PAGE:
Many children with SEND are evidently being failed by the support system. Joint Ofsted and Care Quality Commission Inspections have found that half of local authority areas (47 of the 94 areas) have significant weaknesses. The Department considers that the difficult financial position of many local authorities and schools, explains why they are struggling to meet the needs of pupils with SEND and to cope with those who have challenging behaviour.
These problems see pupils with SEND far more likely to have their education disrupted and life chances further diminished by exclusion from school: 44.9% of permanent exclusions and 43.4% of fixed-period exclusions in 2017/18 were pupils with SEND: levels even the Department admits are unacceptable.
The system is riddled with unexplained inequalities - almost twice as many boys as girls are identified as SEND, and there are large disparities between ethnic groups and across different regions.
At January 2019, 1.3 million school-age children were recorded as having SEND. 20.6% of these had legally enforceable entitlements to specific packages of support that are set out in formal education, health and care (EHC) plans. These were children whom local authorities had assessed as needing the most support. Receipt of these EHC plans has become a ‘golden ticket’ that parents fight for to try and secure access to adequate support for their children.
That left just over 1 million children with SEND who did not have EHC plans but had been identified as needing additional support at school. At January 2019, 87.5% of all pupils with SEND attended mainstream state primary and secondary schools.
The Committee is concerned that the current structure of funding and provision gives little incentive for mainstream schools to include pupils with SEND, and budget-hit local authorities are left paying over the odds to transport pupils to the few places in state special schools, or for costly places in independent special schools. Local authorities can allocate additional funding to support genuinely inclusive mainstream schools, but in 2018-19 only 85 of 150 local authorities had budgeted for this.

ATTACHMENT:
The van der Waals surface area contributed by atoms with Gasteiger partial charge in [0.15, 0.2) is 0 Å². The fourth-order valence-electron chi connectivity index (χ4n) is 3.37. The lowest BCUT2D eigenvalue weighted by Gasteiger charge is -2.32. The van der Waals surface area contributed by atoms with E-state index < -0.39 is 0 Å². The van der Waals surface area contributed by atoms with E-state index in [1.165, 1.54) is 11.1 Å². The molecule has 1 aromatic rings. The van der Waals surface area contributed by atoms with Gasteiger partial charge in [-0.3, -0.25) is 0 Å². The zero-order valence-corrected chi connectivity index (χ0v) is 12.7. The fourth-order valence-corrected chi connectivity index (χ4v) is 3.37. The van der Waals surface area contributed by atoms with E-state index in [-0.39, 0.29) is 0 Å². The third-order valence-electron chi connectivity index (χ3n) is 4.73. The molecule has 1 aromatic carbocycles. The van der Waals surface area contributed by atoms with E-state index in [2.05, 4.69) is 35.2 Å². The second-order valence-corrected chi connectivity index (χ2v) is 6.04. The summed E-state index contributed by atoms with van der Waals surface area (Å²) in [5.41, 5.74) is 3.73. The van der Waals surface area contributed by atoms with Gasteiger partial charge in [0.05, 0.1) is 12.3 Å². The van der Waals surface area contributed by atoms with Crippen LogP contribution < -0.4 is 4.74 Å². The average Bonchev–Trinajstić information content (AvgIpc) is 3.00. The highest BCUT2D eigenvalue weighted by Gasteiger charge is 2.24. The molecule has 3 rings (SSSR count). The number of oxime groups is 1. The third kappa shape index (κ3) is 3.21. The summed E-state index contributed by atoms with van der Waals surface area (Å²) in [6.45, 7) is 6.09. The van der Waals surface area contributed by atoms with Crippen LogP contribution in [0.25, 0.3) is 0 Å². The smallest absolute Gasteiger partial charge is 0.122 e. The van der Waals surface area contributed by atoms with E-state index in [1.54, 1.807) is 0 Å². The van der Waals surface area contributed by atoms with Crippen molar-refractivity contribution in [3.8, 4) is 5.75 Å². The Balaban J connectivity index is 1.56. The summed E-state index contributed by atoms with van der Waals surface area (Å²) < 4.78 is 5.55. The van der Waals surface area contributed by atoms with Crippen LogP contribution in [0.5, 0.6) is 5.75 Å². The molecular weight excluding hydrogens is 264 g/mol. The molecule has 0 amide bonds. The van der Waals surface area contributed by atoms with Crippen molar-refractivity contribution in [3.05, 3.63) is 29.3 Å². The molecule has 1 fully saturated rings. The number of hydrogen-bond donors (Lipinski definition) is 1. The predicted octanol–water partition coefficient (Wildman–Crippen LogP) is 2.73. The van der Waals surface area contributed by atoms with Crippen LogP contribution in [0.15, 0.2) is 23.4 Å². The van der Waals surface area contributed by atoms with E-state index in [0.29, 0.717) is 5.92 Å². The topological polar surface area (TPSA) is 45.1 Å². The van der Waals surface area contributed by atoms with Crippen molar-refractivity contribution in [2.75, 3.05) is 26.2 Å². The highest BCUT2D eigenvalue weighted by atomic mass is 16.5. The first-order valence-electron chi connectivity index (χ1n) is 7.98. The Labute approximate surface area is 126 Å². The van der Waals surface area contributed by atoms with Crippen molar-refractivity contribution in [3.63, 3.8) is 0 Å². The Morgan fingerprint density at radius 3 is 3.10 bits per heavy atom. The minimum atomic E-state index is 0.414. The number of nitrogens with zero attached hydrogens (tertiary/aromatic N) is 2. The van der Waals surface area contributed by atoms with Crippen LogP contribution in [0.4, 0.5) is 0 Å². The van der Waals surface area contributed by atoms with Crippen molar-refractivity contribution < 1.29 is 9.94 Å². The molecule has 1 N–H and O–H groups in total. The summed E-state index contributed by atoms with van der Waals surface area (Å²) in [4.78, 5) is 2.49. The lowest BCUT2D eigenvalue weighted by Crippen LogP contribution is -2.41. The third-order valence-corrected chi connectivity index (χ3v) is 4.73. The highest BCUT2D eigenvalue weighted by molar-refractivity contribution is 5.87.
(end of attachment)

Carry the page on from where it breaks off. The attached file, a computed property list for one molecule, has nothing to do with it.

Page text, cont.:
There is inadequate supervision of SEND provision, with infrequent Ofsted inspections not equipped to capture specific problems or ensure that they are remedied. The Committee says the Department needs a new approach, supplementing evidence from inspections with, for example, intelligence from regional schools commissioners, parent-carer forums, schools forums, and head teachers. To give parents more confidence in the system and the information being used to underpin decisions about their children, the Department should explain on its website what information it collects and how it uses it.
Committee Chair Meg Hillier MP said:
“Pupils with special educational needs and disabilities deserve the same quality of education and to get the same value from our education system as their peers. Disturbing disparities in identifying pupils with SEND, and in provision for them, point to underlying problems that can only be addressed through proper data collection and information. These children, already facing extra hurdles and challenges in this life, must not find themselves discriminated against several times over.”
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